Meeting in Senegal Addresses Local, Regional Protection of Vulnerable Migrants, Victims of Trafficking
Senegal – IOM, the UN Migration Agency, organized a three-day workshop on protecting vulnerable migrants in Senegal on 4-6 July. The main objective of the meeting was to build the capacity of regional and national civil society actors in identifying and assisting vulnerable migrants, especially victims of human trafficking.
Human trafficking persists in Senegal, despite government and civil society actors working to combat it. Trafficking is particularly problematic in the gold mining region of Kedougou, where this workshop took place — specifically in the villages of Kharakeyna, Sambrambougou, Bantako and Tenkoto. The most common forms of exploitation involve forcing individuals into begging, unpaid labour and sexual exploitation. Many Nigerian women are deceived by traffickers, leave their home country and are then forced into prostitution near gold mines in Senegal.
Based on assessments from actors present in the region, it appears that the concept of trafficking is still largely unknown by the public. This makes the identification of vulnerable migrants very difficult. IOM works in partnership with several national and local actors on the ground to better assist various categories of vulnerable migrants, including victims of trafficking.
"The presence of mines in Kedougou and its proximity to the borders shared with Guinea and Mali make it a very attractive city for migrants, as well as traffickers,” said Nnamdi Iwuora, IOM Regional Programme Officer. “Our goal is to build the capacity of local actors on migrant protection as they are best placed to identify and assist vulnerable migrants."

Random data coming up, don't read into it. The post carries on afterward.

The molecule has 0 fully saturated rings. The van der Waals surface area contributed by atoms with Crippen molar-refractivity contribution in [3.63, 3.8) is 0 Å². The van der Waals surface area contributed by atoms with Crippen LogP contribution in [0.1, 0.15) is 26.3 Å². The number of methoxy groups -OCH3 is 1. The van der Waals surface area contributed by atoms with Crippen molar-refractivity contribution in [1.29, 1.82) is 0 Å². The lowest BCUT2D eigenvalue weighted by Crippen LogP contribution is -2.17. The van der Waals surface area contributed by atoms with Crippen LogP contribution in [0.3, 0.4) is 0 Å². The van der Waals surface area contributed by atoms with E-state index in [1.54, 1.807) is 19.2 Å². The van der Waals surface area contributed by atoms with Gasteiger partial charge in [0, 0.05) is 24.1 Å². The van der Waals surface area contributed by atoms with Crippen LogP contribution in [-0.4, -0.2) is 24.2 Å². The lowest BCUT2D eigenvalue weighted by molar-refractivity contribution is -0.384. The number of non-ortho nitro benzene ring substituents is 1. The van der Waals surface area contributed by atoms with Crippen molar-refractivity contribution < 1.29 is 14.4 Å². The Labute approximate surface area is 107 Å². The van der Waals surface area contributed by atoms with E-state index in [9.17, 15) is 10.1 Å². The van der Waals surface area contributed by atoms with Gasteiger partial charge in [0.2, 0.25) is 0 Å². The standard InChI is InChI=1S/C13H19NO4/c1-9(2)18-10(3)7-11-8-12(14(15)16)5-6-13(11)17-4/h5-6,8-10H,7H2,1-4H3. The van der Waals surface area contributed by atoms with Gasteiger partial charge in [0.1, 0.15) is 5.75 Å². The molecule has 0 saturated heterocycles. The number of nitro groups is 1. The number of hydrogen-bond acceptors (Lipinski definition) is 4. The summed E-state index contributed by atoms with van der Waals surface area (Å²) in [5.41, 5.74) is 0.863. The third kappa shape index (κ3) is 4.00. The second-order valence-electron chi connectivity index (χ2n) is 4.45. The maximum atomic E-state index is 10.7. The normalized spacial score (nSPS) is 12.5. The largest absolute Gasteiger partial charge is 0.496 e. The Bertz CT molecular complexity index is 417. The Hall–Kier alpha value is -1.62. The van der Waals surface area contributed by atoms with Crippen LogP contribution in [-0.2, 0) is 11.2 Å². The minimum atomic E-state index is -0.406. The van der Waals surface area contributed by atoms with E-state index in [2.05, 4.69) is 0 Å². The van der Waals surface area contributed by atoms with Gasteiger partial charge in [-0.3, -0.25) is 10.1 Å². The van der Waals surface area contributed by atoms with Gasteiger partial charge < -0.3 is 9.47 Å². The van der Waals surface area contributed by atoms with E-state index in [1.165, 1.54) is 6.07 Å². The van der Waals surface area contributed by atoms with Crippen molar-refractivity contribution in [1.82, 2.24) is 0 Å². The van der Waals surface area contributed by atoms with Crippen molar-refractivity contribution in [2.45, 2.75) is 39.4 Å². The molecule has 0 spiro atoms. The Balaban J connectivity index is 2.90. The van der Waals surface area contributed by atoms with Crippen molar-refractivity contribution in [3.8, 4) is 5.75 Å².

Thirty participants attended the workshop, where they discussed best practices for identifying and protecting vulnerable migrants, including victims of trafficking; conducted case studies; visited a rehabilitation centre in Kedougou, and a gold mining site in Tenkato. At the latter, the participants took part in an interactive session with the head of the village, the Nigerian migrant community, regional officials, and other civil society actors. They discussed how they could improve migrant protection and relations between the migrants and the host community.
"We are over thirty women here and all originally from Nigeria. We left our home because there was nothing there for us,” said Becky*, a representative of the Nigerian migrant community. “Living on the mining site is a risk that we are willing to take if we can make some money. Many of us have children at home and all we want is to provide them with a good education so they won’t have to do what I am doing now. But to be able to work, we need to be sure we are protected. We are forced to sleep with men but they don’t care about our situation. Let’s hope that local authorities will help us," she concluded.
The participants all agreed that more regional coordination is needed. Border officials in Mali should also be trained to identify vulnerable migrants passing through and to assist them if necessary. There is also a need to better equip state actors in the area. Officials need adequate transport to be able to reach vulnerable migrants who find themselves in rural areas where access to assistance is inadequate.
This workshop is part of the regional project, Protecting Vulnerable Migrants in West and Central Africa, funded by the Bureau of Population, Refugees and Migration (PRM) of the State Department of the United States of America. One of the aims of the project is to build the capacity of government and civil society to protect vulnerable migrants in four countries in the region: Ghana, Burkina Faso, Gambia, and Senegal. The PRM project is being implemented by IOM for a period of one year, from October 2016 to October 2017.
*Name changed to protect identity
For further information, please contact, Tijs Magagi Hoornaert at the IOM Regional Office for West and Central Africa in Senegal. Tel: +221 784 600 619; Email: firstname.lastname@example.org